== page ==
About 30 km from Patna lies the small town of Maner, an ancient seat of learning. Among other monuments at Maner stand two important Mohammedan tombs. The first one is that of Makhdoom Yahia or Sheikh Yahia Maneri, known as the Bari Dargah and the other is that of Shah Daulat or Makhdum Daulat, and is called Chhoti Dargah. Ibrahim Khan, the then governor of Bihar, was a disciple of Makhdum Daulat and so, he constructed the monument in 1616 after the death of his spiritual leader in 1608.
A gorgeous dome, a ceiling covered with inscriptions from the Quran, an ancient mosque built by Ibrahim Khan back in 1619, and other characteristically Jehangir-era architectural styles can be seen at this mausoleum. The carvings on the walls are exceptionally intricate and beautifully finished. In fact, it is considered to be the finest Mughal monument in Eastern India. It is said that the red and yellow stones used in the construction were brought all the way from Chunar district in Uttar Pradesh. The tomb of Yahiya Maneri lies in a mosque and is connected to the old bed of River Sone through a 400-ft-long tunnel. These tombs are well-known pilgrimage destinations where devotees come to offer a 'chadar' as a mark of their devotion. It is said that the waters of the river are as sweet as sugar and are used to make delicious ghee ladoos. One will also find a Buddhist temple and a Jain temple in Maner.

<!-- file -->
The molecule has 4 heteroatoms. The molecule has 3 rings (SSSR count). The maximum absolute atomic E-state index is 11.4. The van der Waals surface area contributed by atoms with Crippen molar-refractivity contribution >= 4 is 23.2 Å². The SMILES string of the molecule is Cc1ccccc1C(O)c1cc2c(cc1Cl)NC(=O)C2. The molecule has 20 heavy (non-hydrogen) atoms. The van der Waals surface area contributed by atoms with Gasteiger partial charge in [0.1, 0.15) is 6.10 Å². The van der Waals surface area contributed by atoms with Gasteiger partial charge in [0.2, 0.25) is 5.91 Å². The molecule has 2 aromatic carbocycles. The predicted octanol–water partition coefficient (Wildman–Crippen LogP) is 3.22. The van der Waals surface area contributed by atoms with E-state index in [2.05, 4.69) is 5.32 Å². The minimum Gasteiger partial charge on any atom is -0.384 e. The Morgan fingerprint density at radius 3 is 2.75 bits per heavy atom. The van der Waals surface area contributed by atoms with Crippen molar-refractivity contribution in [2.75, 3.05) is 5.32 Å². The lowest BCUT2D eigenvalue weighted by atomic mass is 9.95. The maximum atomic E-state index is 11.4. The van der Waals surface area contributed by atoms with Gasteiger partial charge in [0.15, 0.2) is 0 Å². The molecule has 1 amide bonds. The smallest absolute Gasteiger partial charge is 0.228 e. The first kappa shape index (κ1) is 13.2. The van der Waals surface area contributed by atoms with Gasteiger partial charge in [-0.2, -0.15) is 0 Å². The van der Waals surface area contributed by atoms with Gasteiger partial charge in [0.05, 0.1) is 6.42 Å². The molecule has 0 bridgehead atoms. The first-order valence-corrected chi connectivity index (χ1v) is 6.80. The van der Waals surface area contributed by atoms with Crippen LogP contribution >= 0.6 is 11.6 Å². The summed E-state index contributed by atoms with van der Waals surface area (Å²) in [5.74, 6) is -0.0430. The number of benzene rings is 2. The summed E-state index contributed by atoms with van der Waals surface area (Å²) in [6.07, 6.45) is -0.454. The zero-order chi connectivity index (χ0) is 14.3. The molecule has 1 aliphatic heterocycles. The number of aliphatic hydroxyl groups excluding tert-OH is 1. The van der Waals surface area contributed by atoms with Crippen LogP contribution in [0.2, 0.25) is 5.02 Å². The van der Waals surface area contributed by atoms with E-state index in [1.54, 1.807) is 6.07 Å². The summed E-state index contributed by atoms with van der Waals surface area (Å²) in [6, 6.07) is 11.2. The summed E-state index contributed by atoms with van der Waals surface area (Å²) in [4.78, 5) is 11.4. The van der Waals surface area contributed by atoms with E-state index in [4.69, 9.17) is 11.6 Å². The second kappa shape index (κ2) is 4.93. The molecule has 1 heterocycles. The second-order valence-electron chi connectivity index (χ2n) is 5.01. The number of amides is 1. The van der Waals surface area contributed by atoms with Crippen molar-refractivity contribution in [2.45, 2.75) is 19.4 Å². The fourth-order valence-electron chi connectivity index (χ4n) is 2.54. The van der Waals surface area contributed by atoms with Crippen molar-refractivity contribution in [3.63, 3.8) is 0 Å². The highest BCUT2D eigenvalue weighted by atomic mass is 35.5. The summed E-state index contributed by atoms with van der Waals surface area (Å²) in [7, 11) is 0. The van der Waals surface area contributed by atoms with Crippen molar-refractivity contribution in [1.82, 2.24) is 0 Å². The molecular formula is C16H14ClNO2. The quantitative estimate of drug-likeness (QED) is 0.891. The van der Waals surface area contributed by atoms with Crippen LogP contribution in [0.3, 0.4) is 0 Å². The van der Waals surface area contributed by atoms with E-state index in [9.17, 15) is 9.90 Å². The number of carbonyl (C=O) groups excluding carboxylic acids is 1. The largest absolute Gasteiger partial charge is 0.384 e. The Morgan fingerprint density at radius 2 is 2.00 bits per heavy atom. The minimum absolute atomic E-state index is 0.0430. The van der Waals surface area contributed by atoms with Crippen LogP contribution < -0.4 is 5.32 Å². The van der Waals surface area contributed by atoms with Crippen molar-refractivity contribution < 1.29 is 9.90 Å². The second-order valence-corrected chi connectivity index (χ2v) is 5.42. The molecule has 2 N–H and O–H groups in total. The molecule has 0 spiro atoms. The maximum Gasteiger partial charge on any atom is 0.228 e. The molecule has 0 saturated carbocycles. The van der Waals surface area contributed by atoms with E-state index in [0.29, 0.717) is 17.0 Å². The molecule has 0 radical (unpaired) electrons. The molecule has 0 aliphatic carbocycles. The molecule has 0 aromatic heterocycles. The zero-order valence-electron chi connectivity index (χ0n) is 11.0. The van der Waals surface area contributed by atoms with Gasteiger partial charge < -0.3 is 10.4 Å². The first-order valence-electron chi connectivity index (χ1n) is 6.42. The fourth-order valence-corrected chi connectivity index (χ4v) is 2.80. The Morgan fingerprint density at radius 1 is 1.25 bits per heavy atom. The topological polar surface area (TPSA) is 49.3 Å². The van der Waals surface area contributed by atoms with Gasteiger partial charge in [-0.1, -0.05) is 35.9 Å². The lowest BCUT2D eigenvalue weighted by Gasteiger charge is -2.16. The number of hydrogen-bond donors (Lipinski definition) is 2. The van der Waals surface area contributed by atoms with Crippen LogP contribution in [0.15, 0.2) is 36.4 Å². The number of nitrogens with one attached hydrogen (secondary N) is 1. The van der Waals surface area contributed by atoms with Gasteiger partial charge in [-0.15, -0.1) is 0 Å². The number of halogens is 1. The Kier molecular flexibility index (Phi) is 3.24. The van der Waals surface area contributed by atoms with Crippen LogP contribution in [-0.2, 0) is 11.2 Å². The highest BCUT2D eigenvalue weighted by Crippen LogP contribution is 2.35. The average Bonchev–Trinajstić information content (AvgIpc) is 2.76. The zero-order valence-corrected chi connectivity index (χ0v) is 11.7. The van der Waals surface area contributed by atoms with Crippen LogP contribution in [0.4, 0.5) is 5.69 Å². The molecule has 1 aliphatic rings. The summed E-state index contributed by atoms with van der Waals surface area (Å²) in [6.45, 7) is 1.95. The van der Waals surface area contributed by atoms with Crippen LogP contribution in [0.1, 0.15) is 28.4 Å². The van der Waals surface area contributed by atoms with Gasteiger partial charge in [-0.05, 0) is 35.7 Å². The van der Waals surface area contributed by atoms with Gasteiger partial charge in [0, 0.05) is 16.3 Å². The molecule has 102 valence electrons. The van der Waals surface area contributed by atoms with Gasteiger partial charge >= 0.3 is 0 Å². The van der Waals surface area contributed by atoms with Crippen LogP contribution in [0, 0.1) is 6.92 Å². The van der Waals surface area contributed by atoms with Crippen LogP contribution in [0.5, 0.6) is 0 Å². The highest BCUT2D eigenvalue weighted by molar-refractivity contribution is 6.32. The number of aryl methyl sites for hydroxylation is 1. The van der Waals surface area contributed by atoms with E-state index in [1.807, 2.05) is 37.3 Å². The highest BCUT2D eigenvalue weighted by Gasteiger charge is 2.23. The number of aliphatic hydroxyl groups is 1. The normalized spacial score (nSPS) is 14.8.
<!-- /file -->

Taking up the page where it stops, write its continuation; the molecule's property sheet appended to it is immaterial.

One of the most important early archaeological remains in Patna, the Agam Kuan (well) is located close to the Gulzarbagh railway station. The name means unfathomable well and it is widely believed to be associated with Mauryan emperor Ashoka. It is said that the Agam Kuan was part of king Ashoka's hell chambers and used for purposes of torture. Apparently, fire used to emanate from the well and offenders were thrown into this fiery well. A legend says that it is the site where emperor Ashoka killed his 99 brothers by throwing them into the well. His aim was to be the master of the throne of the Mauryan empire.